Featured at the event were local greats, Mike Leslie Band, Tino Gross, Dusty D’Annunzio, and Buck Nell.
National Blues Review hosted their launch party at Callahan’s Music Hall, Detroit’s listening room for the blues music lover. Callahan’s in Auburn Hills, MI has been known and continues to host amazing blues acts like Johnny Winter, John Mayall, Jimmie Vaughan, Walter Trout, Sonny Landreth, Joanne Shaw Taylor and many more.
The room was packed even before the first act, Buck Nell, hit the stage. Hailing from Pontiac, MI he warmed up the anxious crowd with powerful original songs. Armed with only an acoustic guitar, Buck’s delivery grabs the audience’s attention like a punk band at CBGB’s in the 70s. His wailing vocals and blasting bluesy guitar are sure to turn more and more heads in the near future.
Dusty D’Annunzio from Windsor, ON crossed the border over to MI that night with an acoustic guitar and years of experience in rock and blues. A king shredder in his home town of Windsor, his performance that night will be something Detroit audiences will be buzzing about until his next time over, which hopefully won’t be too long. His style crosses borders of delta blues, funk and soul, and even ragtime reminiscent of Blind Blake. His set ended with an extended Stevie Ray Vaughn style jam of Stevie Wonder’s “Superstition”, which earned him a well deserved standing ovation.
Tino Gross, frontman for Detroit’s Howling Diablos, offered a bluesy, swampy solo performance. With a Fender Strat, tweed amp and kick drum he created a vibe that filled the room like a full band would. Tino treated the audience with a mix of Howling Diablos classics and old blues favorites. He finished his outstanding set with the Detroit favorite “I Wanna Be Your Dog” by The Stooges.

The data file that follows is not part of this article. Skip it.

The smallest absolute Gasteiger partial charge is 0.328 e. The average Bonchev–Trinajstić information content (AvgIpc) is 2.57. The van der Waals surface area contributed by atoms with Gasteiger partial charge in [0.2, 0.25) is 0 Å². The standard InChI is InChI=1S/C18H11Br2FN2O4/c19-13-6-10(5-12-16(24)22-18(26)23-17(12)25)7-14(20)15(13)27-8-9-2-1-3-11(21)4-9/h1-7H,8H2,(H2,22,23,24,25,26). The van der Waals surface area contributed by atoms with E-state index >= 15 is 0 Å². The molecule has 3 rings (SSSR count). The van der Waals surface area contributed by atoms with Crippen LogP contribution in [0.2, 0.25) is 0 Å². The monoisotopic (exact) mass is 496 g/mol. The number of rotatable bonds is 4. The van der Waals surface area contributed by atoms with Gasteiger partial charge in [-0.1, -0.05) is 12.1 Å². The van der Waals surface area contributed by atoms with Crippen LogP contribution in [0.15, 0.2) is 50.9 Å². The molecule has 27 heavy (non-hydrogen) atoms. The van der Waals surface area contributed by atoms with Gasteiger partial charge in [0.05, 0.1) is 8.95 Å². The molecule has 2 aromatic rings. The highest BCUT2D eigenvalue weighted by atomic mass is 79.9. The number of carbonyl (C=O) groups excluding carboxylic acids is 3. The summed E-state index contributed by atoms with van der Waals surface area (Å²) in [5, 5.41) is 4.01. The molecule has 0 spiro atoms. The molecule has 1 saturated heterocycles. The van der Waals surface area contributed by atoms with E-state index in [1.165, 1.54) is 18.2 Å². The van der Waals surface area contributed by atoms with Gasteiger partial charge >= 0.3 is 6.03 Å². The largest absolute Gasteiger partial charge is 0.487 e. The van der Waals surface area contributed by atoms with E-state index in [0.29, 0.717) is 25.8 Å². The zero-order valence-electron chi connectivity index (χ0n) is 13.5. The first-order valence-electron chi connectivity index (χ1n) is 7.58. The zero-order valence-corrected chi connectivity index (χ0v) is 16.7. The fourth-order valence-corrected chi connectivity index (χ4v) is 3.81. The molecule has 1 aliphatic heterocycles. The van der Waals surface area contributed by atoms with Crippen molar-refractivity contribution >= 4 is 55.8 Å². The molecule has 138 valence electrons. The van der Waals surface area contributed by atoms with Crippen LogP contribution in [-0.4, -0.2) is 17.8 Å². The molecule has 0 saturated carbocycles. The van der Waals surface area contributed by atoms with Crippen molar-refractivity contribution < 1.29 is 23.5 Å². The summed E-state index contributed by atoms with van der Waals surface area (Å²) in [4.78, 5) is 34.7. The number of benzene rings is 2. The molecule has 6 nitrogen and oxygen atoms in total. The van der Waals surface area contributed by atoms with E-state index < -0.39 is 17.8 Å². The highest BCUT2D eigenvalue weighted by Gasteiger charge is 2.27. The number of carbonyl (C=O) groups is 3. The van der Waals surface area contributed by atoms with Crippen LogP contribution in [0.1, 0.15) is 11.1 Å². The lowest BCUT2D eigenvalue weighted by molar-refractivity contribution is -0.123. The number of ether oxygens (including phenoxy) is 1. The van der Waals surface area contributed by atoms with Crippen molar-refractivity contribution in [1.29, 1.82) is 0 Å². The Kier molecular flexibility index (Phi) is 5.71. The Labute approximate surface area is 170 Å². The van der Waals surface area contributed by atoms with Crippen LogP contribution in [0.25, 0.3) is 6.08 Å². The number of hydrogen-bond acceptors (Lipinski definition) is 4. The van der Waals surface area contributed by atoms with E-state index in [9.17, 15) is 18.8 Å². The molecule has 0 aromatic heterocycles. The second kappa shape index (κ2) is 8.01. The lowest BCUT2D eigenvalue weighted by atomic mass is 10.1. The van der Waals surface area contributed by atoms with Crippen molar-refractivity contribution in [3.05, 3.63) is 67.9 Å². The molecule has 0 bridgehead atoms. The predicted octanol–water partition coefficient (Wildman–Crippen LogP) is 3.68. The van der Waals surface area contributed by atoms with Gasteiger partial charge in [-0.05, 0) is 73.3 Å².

The night’s headliner Mike Leslie Band walked onto the stage to a loud, standing audience with an introduction by local MC Son of Andy. Opening the set with a local favorite “Notice”, MLB set the tone for an energetic rollercoaster of a performance. Mike Leslie treated fans with free gifts and sunglasses in preparation for their new unreleased song “Badasses”. With the chorus line “You don’t need the sun to wear sunglasses ’cause the sun never sets on badasses” fans quickly released the intention and need for the free sunglasses.
Leslie treated the fans to a surprise when he moved to the drums and invited the crowd to come up on the stage with him. While playing guitar, drums, and singing at the same time with his original cover of Aretha Franklin’s “Never loved a man (the way I love you)” he created a new definition of the “One Man Band”. For the night’s finale, Mike Leslie Band invited Tino and Dusty onstage for a spontaneous jam of the Howling Diablos classic “Funky Daddy”. The evening proved to be a successful launch for National Blues Review and left old and new fans anxious for more.
Photo credits: Gary McFarland
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